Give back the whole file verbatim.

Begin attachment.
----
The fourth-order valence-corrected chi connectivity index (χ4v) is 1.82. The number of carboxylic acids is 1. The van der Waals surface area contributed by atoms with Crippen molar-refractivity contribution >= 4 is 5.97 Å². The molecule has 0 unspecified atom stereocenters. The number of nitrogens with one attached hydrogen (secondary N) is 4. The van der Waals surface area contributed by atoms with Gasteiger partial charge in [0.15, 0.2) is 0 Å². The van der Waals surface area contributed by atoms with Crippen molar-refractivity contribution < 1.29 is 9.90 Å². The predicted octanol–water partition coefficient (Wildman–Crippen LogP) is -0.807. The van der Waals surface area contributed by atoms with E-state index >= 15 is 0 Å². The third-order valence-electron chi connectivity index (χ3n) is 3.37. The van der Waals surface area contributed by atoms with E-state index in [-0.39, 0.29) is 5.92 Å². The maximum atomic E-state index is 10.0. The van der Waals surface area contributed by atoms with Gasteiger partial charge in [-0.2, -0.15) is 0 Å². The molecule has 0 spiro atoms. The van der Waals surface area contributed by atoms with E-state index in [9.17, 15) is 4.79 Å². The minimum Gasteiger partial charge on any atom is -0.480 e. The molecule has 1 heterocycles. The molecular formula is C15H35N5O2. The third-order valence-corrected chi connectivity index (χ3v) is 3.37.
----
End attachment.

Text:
The fourth-order valence-corrected chi connectivity index (χ4v) is 1.82. The number of carboxylic acids is 1. The van der Waals surface area contributed by atoms with Crippen molar-refractivity contribution >= 4 is 5.97 Å². The molecule has 0 unspecified atom stereocenters. The number of nitrogens with one attached hydrogen (secondary N) is 4. The van der Waals surface area contributed by atoms with Gasteiger partial charge in [0.15, 0.2) is 0 Å². The van der Waals surface area contributed by atoms with Crippen molar-refractivity contribution < 1.29 is 9.90 Å². The predicted octanol–water partition coefficient (Wildman–Crippen LogP) is -0.807. The van der Waals surface area contributed by atoms with E-state index >= 15 is 0 Å². The third-order valence-electron chi connectivity index (χ3n) is 3.37. The van der Waals surface area contributed by atoms with E-state index in [-0.39, 0.29) is 5.92 Å². The maximum atomic E-state index is 10.0. The van der Waals surface area contributed by atoms with Gasteiger partial charge in [-0.2, -0.15) is 0 Å². The molecule has 0 spiro atoms. The van der Waals surface area contributed by atoms with E-state index in [9.17, 15) is 4.79 Å². The minimum Gasteiger partial charge on any atom is -0.480 e. The molecule has 1 heterocycles. The molecular formula is C15H35N5O2. The third-order valence-corrected chi connectivity index (χ3v) is 3.37.